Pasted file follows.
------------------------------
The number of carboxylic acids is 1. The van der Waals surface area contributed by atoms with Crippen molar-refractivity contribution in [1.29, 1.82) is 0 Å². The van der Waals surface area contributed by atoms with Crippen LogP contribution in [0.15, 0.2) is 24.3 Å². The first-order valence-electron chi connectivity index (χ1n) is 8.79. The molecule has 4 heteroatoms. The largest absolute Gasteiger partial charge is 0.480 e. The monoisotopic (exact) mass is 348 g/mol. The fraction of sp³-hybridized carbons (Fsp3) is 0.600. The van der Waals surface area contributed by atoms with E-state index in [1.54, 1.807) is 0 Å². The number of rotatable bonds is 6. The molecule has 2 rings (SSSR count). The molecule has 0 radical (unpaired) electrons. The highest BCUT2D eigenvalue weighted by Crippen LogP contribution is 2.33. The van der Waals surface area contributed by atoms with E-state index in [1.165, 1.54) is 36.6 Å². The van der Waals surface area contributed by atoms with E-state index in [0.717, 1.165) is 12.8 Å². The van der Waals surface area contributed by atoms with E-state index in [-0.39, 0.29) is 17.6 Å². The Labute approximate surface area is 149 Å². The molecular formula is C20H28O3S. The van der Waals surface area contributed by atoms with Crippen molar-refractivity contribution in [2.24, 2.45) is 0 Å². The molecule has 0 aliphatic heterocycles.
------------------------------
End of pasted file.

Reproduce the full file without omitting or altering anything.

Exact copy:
The number of carboxylic acids is 1. The van der Waals surface area contributed by atoms with Crippen molar-refractivity contribution in [1.29, 1.82) is 0 Å². The van der Waals surface area contributed by atoms with Crippen LogP contribution in [0.15, 0.2) is 24.3 Å². The first-order valence-electron chi connectivity index (χ1n) is 8.79. The molecule has 4 heteroatoms. The largest absolute Gasteiger partial charge is 0.480 e. The monoisotopic (exact) mass is 348 g/mol. The fraction of sp³-hybridized carbons (Fsp3) is 0.600. The van der Waals surface area contributed by atoms with E-state index in [1.54, 1.807) is 0 Å². The number of rotatable bonds is 6. The molecule has 2 rings (SSSR count). The molecule has 0 radical (unpaired) electrons. The highest BCUT2D eigenvalue weighted by Crippen LogP contribution is 2.33. The van der Waals surface area contributed by atoms with E-state index in [1.165, 1.54) is 36.6 Å². The van der Waals surface area contributed by atoms with E-state index in [0.717, 1.165) is 12.8 Å². The van der Waals surface area contributed by atoms with E-state index in [-0.39, 0.29) is 17.6 Å². The Labute approximate surface area is 149 Å². The molecular formula is C20H28O3S. The van der Waals surface area contributed by atoms with Crippen molar-refractivity contribution in [2.24, 2.45) is 0 Å². The molecule has 0 aliphatic heterocycles.